The Woman in Black 2: Angel of Death – Movie Review
The Woman in Black 2: Angel of Death – PG-13
Release Date: Fri 02 Jan 2015
The Woman in Black 2 is the first horror sequel from Hammer since 1974. The first film, released in 2012 and starring Daniel Radcliffe was a slow burning ghost story set in the early 1900’s. While The Woman in Black 2 shares the same fantastic and spooky Eel Marsh house located in a bizarre island of marshes and the ghost that haunts it, the movie shares none of the restraint or confidence that it’s audience would let the story speak for itself. While the first one had it’s critics, one criticism it did not have was the modern horror plague of jump scares. Unfortunately the second chapter cannot say the same, with jump scares coming early and often before there’s even much of a mood established.
Taking place during the bombing of London in 1941, the story begins as a group of children are sent to live with a headmistress and a teacher in a country house to get away from the dangerous life in London. They end up staying at the Eel Marsh house, with the nearby town seemingly abandoned and the house itself in a state of serious neglect. Unfortunately they have no other choice than to stay here. We end up having the mixed feelings about the main characters being women and children just trying to survive versus the sole protagonist of the first film and it seems unfair and mean-spirited to tear children away from their families in war-torn England just to send them into a dangerous haunted house.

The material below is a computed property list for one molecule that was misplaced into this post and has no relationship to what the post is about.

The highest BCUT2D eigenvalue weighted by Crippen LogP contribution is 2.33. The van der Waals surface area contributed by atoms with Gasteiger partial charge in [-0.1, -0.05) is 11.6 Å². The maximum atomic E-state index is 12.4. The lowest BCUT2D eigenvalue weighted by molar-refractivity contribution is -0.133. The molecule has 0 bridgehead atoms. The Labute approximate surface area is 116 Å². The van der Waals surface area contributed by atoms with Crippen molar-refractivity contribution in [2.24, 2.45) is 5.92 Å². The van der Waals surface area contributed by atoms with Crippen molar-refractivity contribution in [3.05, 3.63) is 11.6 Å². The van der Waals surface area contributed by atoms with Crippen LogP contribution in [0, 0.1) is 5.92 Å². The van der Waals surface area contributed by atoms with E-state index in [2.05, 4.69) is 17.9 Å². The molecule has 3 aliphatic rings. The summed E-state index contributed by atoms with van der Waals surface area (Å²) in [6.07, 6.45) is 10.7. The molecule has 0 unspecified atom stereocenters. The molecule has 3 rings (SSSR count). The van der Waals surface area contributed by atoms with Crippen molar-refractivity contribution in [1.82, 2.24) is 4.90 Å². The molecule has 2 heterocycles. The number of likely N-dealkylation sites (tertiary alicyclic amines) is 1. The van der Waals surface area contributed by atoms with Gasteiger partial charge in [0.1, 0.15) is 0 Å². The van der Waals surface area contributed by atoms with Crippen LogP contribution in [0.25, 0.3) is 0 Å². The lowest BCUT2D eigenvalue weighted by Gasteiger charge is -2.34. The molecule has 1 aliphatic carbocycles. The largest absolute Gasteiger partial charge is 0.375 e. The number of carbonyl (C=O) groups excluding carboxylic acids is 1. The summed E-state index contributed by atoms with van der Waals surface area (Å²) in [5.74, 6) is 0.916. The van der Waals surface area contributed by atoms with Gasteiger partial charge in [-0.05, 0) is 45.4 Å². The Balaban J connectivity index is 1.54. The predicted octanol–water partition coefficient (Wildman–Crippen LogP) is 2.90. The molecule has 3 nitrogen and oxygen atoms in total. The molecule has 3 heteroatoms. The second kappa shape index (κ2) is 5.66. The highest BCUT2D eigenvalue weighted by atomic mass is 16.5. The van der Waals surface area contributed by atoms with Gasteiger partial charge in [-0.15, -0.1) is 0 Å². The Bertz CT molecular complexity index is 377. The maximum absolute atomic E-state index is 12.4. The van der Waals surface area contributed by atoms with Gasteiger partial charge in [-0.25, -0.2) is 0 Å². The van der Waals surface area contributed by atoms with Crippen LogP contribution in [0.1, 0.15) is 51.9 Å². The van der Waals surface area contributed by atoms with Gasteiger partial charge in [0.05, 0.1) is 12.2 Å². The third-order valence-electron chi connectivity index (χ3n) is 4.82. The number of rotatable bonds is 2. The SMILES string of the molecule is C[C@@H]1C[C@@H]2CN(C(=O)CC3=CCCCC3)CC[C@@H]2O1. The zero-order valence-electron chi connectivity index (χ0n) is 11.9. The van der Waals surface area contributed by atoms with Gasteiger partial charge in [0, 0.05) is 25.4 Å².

Phoebe Fox and Helen McCrory play the women, Eve Parkins and Jean Hogg respectively. Eve is the main protagonist, taking care of a newly orphaned boy who is mute from shock named Edward (Oaklee Pendergast.) There’s a strong subplot suggesting that Edward is actually her son, stolen from her at birth because she was too young and unmarried to keep a child. This would have nicely paralleled the story behind the Woman in Black herself, but this confusingly is never explained – just implied.
There’s also a pilot that shows up to help out and be something of a romantic interest for Eve named Harry (Jeremy Irvine) whose shame and secrecy does lead into an interesting direction to utilize a little more of the World War II time period.
While the first installment in the series wasn’t quite a must-see movie, it’s creepy atmosphere and restrained storytelling were great assets and worth checking out for a good ghost story. The second one takes the same location and ghost and makes it into a modern horror with ludicrous amounts of jump scares and story beats that lead nowhere.
Aaron and I saw it in the theater and had a discussion in the car: